The ride is their main fundraising event. We were told that our donations had sent
11 of their children to college. We rode 67 miles that day to Paso Robles.
“They must think I shot Liberty Valance” From the day we rode out of the Cow Palace
there were people cheering us on. People came out of their houses to cheer and thank
us. Children handed us candy. At the top of every hill there were ‘roadies’ encouraging
us to get to the top. They cheered us so much you felt like you were the man who
shot Liberty Valance. I began to expect a small crowd to gather and cheer “Way to
go!” when I came out of the bathroom…We rode 98 miles that day to Santa Maria.
5 “I’m supposed to wear a what?” Red Dress Day, is something that one does not soon
forget. Everyone was to wear red that day to create an effect of a red ribbon moving
down the state. There was everything from red cocktail dresses to Little Red Riding
Hood outfits. Not to mention people in red long underwear, cheerleader suits and
Wonder Woman outfits. All on bicycles peddling towards Lompoc…Lompoc may never be
the same…sorry, I wore a red shirt…
Day 6 “It’s only 85 miles.” Somewhere along the
line my perception of distance changed. I could say ‘only’ and ’85 miles’ in the
same sentence. Things hurt and your legs got tired, but you knew this was the last
leg until the one into LA. We rode into Ventura knowing that we would make it. The
next day’s ride was ‘only’ 61 miles. We would do it, we would accomplish our goal.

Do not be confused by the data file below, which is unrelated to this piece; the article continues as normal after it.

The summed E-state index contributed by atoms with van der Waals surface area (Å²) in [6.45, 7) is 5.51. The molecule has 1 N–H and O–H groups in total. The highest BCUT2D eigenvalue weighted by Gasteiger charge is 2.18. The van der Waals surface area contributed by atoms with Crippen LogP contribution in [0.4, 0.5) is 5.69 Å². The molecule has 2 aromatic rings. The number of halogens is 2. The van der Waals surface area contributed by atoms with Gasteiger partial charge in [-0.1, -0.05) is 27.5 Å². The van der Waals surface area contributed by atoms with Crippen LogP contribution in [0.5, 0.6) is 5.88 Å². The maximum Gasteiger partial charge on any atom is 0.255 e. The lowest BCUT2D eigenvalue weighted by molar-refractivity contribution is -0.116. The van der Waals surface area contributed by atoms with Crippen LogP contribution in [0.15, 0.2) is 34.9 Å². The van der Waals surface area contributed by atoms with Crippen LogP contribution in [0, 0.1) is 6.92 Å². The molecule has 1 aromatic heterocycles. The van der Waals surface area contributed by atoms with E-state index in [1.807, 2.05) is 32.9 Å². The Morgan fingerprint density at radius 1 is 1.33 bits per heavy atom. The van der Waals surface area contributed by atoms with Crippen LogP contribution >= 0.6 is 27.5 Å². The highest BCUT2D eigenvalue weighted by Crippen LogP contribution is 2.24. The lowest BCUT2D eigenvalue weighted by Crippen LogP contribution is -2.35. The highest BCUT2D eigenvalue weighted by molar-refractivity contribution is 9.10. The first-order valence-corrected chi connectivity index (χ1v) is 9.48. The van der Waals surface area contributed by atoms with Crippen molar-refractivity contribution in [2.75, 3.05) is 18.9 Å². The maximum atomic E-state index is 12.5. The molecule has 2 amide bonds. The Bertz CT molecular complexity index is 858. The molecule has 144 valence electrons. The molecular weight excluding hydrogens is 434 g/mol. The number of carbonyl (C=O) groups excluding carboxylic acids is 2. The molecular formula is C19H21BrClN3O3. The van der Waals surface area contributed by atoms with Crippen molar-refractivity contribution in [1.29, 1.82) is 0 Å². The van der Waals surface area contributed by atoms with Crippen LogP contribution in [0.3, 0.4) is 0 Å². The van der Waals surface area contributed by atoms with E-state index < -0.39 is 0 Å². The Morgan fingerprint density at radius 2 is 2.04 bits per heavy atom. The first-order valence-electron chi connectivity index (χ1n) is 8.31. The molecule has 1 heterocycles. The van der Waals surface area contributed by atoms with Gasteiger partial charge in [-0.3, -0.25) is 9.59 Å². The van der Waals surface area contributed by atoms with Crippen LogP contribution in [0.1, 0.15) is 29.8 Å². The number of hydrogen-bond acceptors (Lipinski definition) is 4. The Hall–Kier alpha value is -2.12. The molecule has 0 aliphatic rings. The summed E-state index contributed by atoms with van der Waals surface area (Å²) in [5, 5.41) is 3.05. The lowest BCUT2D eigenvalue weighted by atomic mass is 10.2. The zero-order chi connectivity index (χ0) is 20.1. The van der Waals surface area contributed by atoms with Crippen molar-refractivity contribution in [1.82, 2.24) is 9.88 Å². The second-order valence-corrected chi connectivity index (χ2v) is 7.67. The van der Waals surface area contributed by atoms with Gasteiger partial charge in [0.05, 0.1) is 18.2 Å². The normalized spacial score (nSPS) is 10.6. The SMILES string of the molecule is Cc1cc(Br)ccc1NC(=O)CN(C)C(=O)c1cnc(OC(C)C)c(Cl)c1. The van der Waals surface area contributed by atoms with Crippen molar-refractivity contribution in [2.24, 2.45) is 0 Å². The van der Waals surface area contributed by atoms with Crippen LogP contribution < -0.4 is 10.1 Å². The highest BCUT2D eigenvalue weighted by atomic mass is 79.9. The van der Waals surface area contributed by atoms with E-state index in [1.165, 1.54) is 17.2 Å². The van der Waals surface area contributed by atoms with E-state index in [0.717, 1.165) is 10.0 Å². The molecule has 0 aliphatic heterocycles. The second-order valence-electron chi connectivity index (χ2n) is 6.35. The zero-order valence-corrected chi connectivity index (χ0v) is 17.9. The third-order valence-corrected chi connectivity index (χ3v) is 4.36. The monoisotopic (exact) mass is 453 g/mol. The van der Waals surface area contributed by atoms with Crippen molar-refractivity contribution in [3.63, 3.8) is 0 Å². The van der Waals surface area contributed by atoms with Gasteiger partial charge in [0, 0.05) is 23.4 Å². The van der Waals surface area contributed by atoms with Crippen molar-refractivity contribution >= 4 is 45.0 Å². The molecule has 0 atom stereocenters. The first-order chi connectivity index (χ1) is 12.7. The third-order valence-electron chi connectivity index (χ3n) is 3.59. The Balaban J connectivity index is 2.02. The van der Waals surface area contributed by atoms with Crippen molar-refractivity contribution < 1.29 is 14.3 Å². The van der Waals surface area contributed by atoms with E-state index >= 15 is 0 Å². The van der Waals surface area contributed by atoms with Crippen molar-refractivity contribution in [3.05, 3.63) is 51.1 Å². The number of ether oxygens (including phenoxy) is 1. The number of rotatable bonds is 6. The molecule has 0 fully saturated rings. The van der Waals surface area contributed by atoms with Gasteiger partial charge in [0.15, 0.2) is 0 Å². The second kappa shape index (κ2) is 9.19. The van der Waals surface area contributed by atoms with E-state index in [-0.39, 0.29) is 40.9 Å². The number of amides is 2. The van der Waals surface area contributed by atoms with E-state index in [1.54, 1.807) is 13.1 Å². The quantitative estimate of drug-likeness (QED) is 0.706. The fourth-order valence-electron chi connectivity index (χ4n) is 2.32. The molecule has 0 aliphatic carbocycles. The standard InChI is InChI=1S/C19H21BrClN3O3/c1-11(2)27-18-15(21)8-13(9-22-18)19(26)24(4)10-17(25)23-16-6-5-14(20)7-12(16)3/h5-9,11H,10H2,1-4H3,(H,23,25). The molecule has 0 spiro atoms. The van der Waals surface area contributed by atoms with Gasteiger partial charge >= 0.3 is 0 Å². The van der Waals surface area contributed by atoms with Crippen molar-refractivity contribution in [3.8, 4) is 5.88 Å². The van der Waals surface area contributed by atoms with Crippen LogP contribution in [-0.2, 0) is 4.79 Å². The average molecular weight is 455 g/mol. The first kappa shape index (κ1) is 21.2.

We would, as long as nothing went wrong….
Day 7 Disaster Strikes. In 535 miles, I
had only had one flat, and that was a slow leak. My 10-year old bike had performed
pretty flawlessly. 10 miles from the finish line, all that changed. My friend Dave
wanted to borrow my phone to call his wife and tell her about how far out we were.
I got my phone out of my bag, but my bike slipped from my hand and fell over. The
derailleur had struck the curb and had broken off. My heart sank. 535 miles and now
this! Then, I noticed something. The piece that had broken off was the derailleur
holder. Before I had left, my bike mechanic had noticed that mine was worn and suggested
that I pick up another one ‘just in case’. All I needed was the right tool and I
could fix it. Dave had the tiny allen wrench that I needed. I got it on, but it wouldn’t
shift. That was OK. I rode the last 10 miles with only one gear in the back. We rode
into the Veteran’s Administration area to thunderous applause and cheers.
over $9100 and were among the top 100 fund raisers of ALC 7. Overall, the ride generated
over $11.6 million dollars. We increased awareness about the severity of this disease
and made a tribute to my old friend Tom. It was quite a week. If I mention doing
something like this again, however, please pretend I’m Liberty Valance….
Shirley and Mike at about mile 375. They still could smile!
Angela is doing it again!
As many of you know, I’m participating in my second season with the Leukemia & Lymphoma
Society’s Team In Training. My event is the full marathon, all 26.2 miles, in October
of this year. To learn more about my journey from couch potato to second-time marathoner
(literally), please see my fundraising website http://pages.teamintraining.org/los/lbintl08/asmithdozl.
As a participant with the society, I do have a fundraising requisite to help people
like our honored teammate, four-year-old Alyssa who has taken up residence again
at Miller’s Children Hospital. If you’re able to donate, I would be most appreciative
and ecstatic. Thank you for your support in all forms! Angela